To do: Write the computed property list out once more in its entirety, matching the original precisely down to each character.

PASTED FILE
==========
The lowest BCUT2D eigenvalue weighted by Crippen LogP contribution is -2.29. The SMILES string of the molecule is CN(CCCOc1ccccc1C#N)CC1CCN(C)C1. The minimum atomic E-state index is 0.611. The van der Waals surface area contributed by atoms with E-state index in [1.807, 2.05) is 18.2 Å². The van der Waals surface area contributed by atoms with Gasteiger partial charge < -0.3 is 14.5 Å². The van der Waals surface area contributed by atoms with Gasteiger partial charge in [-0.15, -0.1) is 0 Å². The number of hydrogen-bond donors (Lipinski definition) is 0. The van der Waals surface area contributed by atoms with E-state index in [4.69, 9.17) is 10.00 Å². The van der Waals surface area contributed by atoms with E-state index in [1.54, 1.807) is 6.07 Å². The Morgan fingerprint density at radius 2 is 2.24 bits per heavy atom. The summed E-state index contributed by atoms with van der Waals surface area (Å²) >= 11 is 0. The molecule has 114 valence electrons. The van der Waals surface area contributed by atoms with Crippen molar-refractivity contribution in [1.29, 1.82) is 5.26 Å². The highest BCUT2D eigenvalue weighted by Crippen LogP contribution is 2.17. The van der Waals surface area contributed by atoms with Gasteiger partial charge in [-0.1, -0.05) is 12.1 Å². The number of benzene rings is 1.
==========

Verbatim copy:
The lowest BCUT2D eigenvalue weighted by Crippen LogP contribution is -2.29. The SMILES string of the molecule is CN(CCCOc1ccccc1C#N)CC1CCN(C)C1. The minimum atomic E-state index is 0.611. The van der Waals surface area contributed by atoms with E-state index in [1.807, 2.05) is 18.2 Å². The van der Waals surface area contributed by atoms with Gasteiger partial charge < -0.3 is 14.5 Å². The van der Waals surface area contributed by atoms with Gasteiger partial charge in [-0.15, -0.1) is 0 Å². The number of hydrogen-bond donors (Lipinski definition) is 0. The van der Waals surface area contributed by atoms with E-state index in [4.69, 9.17) is 10.00 Å². The van der Waals surface area contributed by atoms with E-state index in [1.54, 1.807) is 6.07 Å². The Morgan fingerprint density at radius 2 is 2.24 bits per heavy atom. The summed E-state index contributed by atoms with van der Waals surface area (Å²) >= 11 is 0. The molecule has 114 valence electrons. The van der Waals surface area contributed by atoms with Crippen molar-refractivity contribution in [1.29, 1.82) is 5.26 Å². The highest BCUT2D eigenvalue weighted by Crippen LogP contribution is 2.17. The van der Waals surface area contributed by atoms with Gasteiger partial charge in [-0.1, -0.05) is 12.1 Å². The number of benzene rings is 1.